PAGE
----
The manuals for the Roland AIRA products are a little rough in the making. There apparently are a lot of hidden features particularly inside the Roland TR-8. Below I’ve attached a video found on Youtube that highlights some of the hidden features. Hopefully Roland will be releasing an expanded version of the manual along with a midi implementation chart. Until then, it’s happy hunting for hidden features with the Roland AIRA product line.
The other day I picked up a classic Roland Amplifier called the Roland JC-120 Jazz Chorus. I have been on the lookout for a used version of this amp as they can get quite pricey brand new. I found this JC-120 for $125 at the local used music shop in Nagano-city, JAPAN. The serial number indicates it is a 1996 model JC-120U. Brand new these run about $1100 in Japan.
Previously I had found only two used Roland JC-120’s in Nagano on two other occasions. On one of those occasions, the JC-120 had a really bad static sound coming out of the speakers. I thought it might be the distortion, but that was already turned off, so I thought the speakers might have had a problem. The asking price was $500 for the amp and I felt that was a little too high if indeed it had a speaker problem. The second opportunity I had to buy a used Roland JC-120 was about two years later. This time everything worked and the price was $450. I decided to wait and come back the next morning. Unfortunately later that day, another guy came in and bought the JC-120 so I was out of luck. Then, finally a third chance came a few days ago and I decided to not let it go.
The reason for the amp being sold for so cheap was mainly because the staff didn’t really know much about the Roland JC-120. It had several scratchy pots which crackled quite noisily when turning the knobs. They thought this warranted the amp being thrown into the junk bin and sold for cheap.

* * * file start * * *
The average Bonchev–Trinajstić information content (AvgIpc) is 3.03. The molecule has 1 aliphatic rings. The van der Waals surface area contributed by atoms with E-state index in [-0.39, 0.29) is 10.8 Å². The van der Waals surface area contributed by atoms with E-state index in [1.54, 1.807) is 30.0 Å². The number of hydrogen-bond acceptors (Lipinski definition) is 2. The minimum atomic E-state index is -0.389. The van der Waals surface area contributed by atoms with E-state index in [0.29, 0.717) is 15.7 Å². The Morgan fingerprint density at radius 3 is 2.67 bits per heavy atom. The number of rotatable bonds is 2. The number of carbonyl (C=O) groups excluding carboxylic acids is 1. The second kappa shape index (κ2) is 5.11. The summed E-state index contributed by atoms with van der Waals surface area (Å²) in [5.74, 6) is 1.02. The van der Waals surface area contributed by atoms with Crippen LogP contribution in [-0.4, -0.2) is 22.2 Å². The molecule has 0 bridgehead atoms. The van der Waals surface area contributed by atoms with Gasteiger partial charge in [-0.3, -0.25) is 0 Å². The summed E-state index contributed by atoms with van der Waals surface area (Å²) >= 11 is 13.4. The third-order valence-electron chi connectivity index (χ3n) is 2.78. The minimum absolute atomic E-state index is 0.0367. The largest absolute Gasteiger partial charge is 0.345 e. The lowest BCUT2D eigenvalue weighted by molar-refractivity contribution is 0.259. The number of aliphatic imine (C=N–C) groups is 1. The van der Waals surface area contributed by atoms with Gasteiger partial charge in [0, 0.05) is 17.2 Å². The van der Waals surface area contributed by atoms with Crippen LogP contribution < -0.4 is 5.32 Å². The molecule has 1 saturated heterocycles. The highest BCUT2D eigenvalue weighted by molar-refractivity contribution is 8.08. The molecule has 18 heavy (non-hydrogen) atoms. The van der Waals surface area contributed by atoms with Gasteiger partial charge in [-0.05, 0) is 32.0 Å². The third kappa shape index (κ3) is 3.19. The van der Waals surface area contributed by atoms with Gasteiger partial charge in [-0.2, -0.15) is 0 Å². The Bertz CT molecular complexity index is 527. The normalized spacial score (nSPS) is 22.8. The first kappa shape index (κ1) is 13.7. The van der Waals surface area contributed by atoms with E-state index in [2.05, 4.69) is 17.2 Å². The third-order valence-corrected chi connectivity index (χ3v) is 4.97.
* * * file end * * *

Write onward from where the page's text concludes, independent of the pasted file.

If you check out other amps in stock at the used shop, you’ll notice they price their Fender and Marshall amps very high. They tend to sell well in Japan. The Roland JC-120 sells well to studios and practice rooms that are rented out. I have also found that most venues that I’ve watched live performances at usually have one Roland JC-120 available. The fact that you don’t hardly ever see them on the used market in Japan also suggests people hold on to them.
For me, I’ve always had an interest in the Roland JC-120 because it’s a very clean sounding amp and I love the chorus in it. I also know it works well with keyboards, especially with the Rhodes and other electric pianos. As a young kid learning the guitar in the 80’s, I grew up listening to a lot of Jazz and 80’s chorus type pop songs. whether the JC-120 was used much in the 80’s I’m not sure, but it definitely gets me the sounds I like so it’s pretty cool to finally have one.
After opening up the JC-120, I managed to completely fix the scratchy pots by shooting Deoxit in and around the pots. I had to take out the electronics bay from the chassis to access the components, but it wasn’t too difficult. The distortion works but it sucks if you use it for distortion as it’s not really that great. I actually like to turn it on and use it for kind of a volume boost, plus it grunges up the clean sound a tiny bit which can be a nice effect for some songs. The Vibrato and Chorus both sound absolutely beautiful.
Now the one area that doesn’t sound like it’s working is the Reverb. It might be working and if so, it’s quite subtle. I didn’t see anything wrong with the Reverb Tank inside, but I may open up the amp again to check. Perhaps if anyone who owns a Roland JC-120 and has a working Reverb could let me know if it’s indeed a noticeable or subtle effect. The distortion on the other hand is way too subtle for most people which is why I think most hate it. I suppose if I had any sort of problem with the JC-120 it could be the Reverb.
Another area that can be a negative aspect of the JC-120 is the loud “hiss” that this amp can generate. On mine it’s there but it’s not too loud. I definitely don’t notice it when I play and I suppose a proper noise gate running through the effects loop would take out that hiss no problem. I can understand how some people would be annoyed by it, but frankly I find most amps I’ve used to have some sort of hiss, buzz, or other crazy sound coming out of it.
Overall, I find the Roland JC-120 to be a very nice sounding amp. I’m very happy with it when playing either a guitar or keyboard through it.
Below is a video on Youtube of someone cleaning their Roland JC-120. I found the info very interesting.